8 feb. 2011

The Reader

It was fashionable when I was young to route all of our perceptions of a literary text through "the reader," that imaginary construct. The trouble is, the better reader you are, the less you know about what "the reader" thinks. I was never "the reader." My ideas were more interesting than his, so why bother.

3 comentarios:

Joseph Hutchison dijo...

To whom does the "our" in your first sentence refer? There are imaginary readers, yes—but real readers, too. Are writers to ignore both? (But I'm assuming "our" means writers. I'm on shaky ground, I know.) I suppose it depends on the text you're talking about, too. Anyway, I'm confused by this post, even though I am "a" reader...!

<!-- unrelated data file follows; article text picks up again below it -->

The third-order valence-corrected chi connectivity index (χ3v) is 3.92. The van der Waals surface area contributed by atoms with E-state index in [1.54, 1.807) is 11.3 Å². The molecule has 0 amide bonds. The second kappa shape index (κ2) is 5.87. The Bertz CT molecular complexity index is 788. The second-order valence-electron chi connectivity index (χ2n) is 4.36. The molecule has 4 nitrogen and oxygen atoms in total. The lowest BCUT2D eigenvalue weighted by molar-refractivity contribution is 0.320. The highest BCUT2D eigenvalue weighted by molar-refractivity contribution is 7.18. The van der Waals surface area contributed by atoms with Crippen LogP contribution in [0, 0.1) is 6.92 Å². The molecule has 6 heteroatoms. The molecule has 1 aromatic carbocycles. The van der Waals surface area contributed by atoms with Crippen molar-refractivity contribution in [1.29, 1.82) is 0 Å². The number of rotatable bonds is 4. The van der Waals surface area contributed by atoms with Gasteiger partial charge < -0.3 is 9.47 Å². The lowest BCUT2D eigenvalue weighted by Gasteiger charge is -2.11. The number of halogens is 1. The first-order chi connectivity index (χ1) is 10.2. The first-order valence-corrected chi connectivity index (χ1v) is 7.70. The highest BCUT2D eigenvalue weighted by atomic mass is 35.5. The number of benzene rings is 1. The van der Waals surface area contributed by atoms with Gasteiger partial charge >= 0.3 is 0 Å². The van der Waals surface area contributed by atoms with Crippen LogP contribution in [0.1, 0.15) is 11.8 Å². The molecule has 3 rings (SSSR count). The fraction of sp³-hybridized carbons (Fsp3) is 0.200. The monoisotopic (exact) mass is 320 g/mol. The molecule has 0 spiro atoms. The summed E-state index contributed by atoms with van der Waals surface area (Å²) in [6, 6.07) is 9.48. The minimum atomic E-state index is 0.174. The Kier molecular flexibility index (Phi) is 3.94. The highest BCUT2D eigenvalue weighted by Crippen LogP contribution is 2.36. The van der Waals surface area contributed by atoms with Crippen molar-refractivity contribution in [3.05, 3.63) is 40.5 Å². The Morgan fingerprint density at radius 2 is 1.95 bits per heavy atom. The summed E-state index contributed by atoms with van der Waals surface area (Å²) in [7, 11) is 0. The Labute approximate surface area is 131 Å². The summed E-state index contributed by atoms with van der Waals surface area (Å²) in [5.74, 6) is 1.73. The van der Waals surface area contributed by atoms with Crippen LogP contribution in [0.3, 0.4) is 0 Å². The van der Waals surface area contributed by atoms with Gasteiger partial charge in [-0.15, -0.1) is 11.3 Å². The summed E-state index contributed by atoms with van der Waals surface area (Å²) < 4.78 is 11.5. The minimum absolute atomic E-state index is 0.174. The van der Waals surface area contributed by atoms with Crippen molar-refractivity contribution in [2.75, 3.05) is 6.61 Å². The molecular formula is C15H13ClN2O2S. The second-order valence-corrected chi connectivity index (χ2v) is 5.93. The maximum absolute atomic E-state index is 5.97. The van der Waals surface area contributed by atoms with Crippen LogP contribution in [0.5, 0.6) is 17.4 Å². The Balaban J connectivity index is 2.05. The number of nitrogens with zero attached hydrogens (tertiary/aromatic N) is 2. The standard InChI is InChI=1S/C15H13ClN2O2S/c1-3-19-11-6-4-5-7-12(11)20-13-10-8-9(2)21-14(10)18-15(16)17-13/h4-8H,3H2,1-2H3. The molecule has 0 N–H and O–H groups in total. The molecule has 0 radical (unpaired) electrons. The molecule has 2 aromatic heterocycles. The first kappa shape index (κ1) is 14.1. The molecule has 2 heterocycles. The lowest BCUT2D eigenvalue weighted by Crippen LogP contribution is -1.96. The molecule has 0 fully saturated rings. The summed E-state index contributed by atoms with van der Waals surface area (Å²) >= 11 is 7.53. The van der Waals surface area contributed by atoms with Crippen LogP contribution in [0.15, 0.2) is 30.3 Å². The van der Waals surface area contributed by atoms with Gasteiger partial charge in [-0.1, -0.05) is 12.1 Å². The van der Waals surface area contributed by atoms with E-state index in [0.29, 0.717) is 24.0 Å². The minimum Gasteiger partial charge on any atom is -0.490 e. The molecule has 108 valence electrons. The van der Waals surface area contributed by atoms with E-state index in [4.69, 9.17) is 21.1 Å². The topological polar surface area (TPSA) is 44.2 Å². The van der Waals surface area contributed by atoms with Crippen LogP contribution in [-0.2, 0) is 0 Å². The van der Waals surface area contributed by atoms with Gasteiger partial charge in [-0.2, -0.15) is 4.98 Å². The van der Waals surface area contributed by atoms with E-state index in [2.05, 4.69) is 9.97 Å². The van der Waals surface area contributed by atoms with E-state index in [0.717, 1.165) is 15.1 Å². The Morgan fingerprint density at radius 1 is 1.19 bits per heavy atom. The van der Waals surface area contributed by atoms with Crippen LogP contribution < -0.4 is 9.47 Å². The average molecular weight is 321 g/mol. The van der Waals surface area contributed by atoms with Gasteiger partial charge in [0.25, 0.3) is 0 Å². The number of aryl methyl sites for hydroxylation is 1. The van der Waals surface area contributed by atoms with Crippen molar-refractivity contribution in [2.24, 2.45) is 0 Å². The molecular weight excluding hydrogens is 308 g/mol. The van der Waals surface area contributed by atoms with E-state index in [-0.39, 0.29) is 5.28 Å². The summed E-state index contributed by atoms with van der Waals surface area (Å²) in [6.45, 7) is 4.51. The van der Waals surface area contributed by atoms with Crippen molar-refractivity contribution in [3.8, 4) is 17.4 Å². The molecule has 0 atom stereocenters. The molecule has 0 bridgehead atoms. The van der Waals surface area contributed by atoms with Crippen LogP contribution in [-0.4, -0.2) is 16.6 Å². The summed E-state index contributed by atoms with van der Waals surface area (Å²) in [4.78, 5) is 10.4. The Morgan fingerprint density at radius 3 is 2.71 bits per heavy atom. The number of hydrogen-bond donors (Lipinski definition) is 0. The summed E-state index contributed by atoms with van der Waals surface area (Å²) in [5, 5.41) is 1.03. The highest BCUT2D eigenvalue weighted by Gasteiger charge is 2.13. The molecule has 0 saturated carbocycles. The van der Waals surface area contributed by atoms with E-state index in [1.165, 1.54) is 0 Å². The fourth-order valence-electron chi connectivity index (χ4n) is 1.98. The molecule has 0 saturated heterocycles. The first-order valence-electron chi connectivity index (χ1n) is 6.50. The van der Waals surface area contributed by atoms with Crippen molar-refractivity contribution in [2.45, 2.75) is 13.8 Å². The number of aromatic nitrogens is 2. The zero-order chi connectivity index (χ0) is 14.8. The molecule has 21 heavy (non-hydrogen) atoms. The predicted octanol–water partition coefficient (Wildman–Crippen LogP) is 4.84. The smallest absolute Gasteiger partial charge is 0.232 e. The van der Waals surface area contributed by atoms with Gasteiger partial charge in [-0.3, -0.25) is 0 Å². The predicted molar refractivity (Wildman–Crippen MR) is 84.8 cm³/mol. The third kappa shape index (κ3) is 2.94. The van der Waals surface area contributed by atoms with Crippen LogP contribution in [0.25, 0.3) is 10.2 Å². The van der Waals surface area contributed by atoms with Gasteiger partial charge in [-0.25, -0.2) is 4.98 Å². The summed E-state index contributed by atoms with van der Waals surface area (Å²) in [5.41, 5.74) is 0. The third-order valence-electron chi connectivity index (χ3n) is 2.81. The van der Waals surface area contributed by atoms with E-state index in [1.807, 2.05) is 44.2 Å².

Jonathan dijo...

Readers are real, "the reader" is not. "Our" refers to academic critics when I was young, in the heyday of reader-response criticism. I hate the reader and when I hear about him a want to ask who he is. How arrogant of him to want us to route all our perceptions of literary texts through him.

Clarissa dijo...

I'm not a writer of fiction, of course. Still, whenever I write, the only way of writing anything is forgetting that readers exist. Whenever I start thinking about the possible readers, I get paralyzed. The writing that comes out is stilted and insipid.

Talking about what "the reader thinks or wants" is just as fraught with danger as discussing "what the author thinks or wants."